made him one of the most efficient editors of his. Riccall, Nov. 17th, 1804.
day.” If the 'Treatise on Inspiration’ was his He, edited the paper till his death on the
10th of August, 1868. own, it has not come in my way. Joseph Nelson, the vicar of Skipwith, The D.N.B. states that about 1849 he
Cook was succeeded by Philip Harwood. died 15 January, 1817, aged eighty-eight. A paper-mill at Retford, built in 1794, was
joined Cook as sub-editor of The Morning
Chronicle. in the occupation of a Mr. Horatio Nelson in 1828 (Piercy, 'History of Retford,' 1828, “The Chronicle proved a great literary, but not a
W. C. BOULTER.
great commercial, success; and upon its relinquishment by the proprietors in 1854, Harwood followed his chief to the Saturday Reviewo,"
and was sub-editor until 1868, when he suc. THE JUBILEE OF THE SATURDAY
ceeded as editor upon the death of Douglas REVIEW
Cook. He (See ante, pp. 382, 402, 422.)
“had the character of being the best sub-editor ‘N. & Q.' has had only a few references to ever known, and if as editor he did not very powerThe Saturday Review. Two of these are of fully impress his personality upon his journal, he special interest. A well-known bibliographer, that could be done by the most sedulous applica
faithfully maintained its traditions, and did all using the pseudonym P. W. TREPOLPEN, tion and the fullest employment of his ample stores inserted a query as to the existence of a of political knowledge...... Personally he was a most pamphlet by James Grant, of The Morning amiable man, retaining much of the manner of the Advertiser, in which he criticized the Satur. presbyterian minister of the old school.” day, which had severely dealt with him in The Saturday, Review of December 17th, its columns. He had intended including it 1887, contained an obituary notice of him. in his History of the Newspaper Press,' but Walter Herries Pollock, who had been subspace would not allow of this. TREPOLPEN'S editor, succeeded Harwood, but left in 1894, query brought him a loan of the pamphlet, when Mr. Frank Harris, the founder and and in ‘N. & Q.' of July 3rd, 1880, he gives editor of The Candid Friend, became the its title :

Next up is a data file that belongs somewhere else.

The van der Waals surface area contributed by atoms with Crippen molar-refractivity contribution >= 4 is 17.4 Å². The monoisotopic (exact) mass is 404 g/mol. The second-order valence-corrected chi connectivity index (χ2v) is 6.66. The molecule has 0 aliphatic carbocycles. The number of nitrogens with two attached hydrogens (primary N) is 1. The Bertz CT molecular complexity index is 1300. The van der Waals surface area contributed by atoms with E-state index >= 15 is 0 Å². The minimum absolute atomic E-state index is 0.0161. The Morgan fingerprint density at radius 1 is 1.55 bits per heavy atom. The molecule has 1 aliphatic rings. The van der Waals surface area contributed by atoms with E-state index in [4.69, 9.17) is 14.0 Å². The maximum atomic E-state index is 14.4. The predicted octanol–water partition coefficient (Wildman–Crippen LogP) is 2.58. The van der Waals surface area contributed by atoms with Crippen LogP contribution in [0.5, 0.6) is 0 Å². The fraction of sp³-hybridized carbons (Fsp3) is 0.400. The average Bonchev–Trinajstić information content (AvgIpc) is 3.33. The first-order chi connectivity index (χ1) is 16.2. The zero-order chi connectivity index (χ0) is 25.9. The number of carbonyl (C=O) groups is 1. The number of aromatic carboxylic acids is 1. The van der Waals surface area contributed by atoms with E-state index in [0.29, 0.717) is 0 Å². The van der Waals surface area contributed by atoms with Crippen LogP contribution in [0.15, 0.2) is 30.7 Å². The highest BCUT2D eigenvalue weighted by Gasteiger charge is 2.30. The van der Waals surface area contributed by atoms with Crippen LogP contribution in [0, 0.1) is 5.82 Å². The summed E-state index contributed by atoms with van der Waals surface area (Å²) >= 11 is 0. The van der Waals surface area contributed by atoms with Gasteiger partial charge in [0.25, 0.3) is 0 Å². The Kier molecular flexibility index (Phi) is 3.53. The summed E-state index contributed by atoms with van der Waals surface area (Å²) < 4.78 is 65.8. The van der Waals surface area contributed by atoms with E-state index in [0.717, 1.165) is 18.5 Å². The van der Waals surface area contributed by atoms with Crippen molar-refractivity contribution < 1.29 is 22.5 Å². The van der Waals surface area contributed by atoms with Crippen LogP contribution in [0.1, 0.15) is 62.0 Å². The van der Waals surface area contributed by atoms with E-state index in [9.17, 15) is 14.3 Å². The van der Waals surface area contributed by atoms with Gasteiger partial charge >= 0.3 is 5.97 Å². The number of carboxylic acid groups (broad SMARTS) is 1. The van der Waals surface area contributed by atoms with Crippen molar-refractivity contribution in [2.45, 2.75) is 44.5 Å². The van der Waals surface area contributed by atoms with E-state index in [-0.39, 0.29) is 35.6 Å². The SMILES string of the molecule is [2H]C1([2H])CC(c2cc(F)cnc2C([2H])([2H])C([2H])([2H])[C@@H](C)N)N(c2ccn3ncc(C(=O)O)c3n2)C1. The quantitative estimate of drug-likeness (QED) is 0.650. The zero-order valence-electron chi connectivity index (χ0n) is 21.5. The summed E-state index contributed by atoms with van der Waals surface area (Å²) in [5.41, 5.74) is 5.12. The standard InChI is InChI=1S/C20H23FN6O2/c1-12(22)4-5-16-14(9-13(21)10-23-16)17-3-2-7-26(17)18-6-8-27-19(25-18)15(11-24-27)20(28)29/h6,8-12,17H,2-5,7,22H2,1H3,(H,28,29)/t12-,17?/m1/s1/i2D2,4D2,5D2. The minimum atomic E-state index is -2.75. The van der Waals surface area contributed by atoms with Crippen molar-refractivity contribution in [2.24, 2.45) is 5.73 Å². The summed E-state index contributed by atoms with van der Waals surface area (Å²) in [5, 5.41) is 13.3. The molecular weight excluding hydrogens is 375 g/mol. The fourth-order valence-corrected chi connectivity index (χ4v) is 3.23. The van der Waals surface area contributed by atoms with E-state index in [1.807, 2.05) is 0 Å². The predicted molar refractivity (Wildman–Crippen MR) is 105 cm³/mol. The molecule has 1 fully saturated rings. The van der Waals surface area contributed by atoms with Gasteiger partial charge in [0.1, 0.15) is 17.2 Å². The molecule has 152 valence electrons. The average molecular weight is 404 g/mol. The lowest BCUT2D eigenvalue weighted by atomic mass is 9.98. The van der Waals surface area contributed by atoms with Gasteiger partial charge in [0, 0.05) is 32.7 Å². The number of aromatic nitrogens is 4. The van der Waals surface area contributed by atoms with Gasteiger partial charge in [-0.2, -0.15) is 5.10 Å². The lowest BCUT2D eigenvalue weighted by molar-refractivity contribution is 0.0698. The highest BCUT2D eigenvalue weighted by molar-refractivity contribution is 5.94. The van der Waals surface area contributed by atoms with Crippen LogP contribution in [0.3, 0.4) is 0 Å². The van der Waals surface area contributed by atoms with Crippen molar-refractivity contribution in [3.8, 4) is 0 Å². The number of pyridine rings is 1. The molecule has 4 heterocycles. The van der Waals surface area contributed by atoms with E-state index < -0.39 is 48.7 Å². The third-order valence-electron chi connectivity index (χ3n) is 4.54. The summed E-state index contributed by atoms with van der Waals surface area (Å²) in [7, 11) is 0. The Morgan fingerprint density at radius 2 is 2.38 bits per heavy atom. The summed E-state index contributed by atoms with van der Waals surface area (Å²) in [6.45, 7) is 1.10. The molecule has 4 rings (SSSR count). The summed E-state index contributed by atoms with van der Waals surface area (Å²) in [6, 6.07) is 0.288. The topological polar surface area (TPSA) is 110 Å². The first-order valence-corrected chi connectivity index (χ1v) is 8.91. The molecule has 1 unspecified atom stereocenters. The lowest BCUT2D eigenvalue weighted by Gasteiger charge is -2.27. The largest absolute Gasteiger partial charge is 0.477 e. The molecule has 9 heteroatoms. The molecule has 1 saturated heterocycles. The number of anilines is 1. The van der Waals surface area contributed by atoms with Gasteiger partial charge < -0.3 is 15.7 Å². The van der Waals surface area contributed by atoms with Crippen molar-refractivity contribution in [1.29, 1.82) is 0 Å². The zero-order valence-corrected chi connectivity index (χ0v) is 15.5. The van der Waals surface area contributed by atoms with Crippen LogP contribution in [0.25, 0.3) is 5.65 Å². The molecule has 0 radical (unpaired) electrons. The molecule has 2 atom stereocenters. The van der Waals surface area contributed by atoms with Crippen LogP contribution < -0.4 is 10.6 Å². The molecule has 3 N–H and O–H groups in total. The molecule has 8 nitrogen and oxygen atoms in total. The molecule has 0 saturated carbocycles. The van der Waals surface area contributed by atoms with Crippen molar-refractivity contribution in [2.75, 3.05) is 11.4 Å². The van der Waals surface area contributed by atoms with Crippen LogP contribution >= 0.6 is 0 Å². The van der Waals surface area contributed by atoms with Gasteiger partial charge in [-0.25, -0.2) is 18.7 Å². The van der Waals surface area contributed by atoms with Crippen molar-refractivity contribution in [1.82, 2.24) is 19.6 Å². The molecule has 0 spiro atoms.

fourth editor of the Saturday. On his retire"The Saturday Review; its Origin and Progress, ment in 1898 the present
editor, Mr. Harold its Contributors and Character. With Illustrations Hodge, took the chair. He is in the prime of the Mode in which it is conducted. By James of life, having been born in 1862. He was Grant......
Being a Supplement to his History of the educated first at St. Paul's School, and from Nerospaper Press, in Three Volumes, Lond., Darton & Co., 42, Paternoster Row, 1873. 8vo." Title and there went to Oxford. On leaving college preface (dated March 18, 1873), pp. i.iv ; History, he devoted himself to social work in East 5-84. Price 2s. 6d.
London, and especially to the housing ques
tion. That good friend of 'N. & Q.,'MR. RICHARD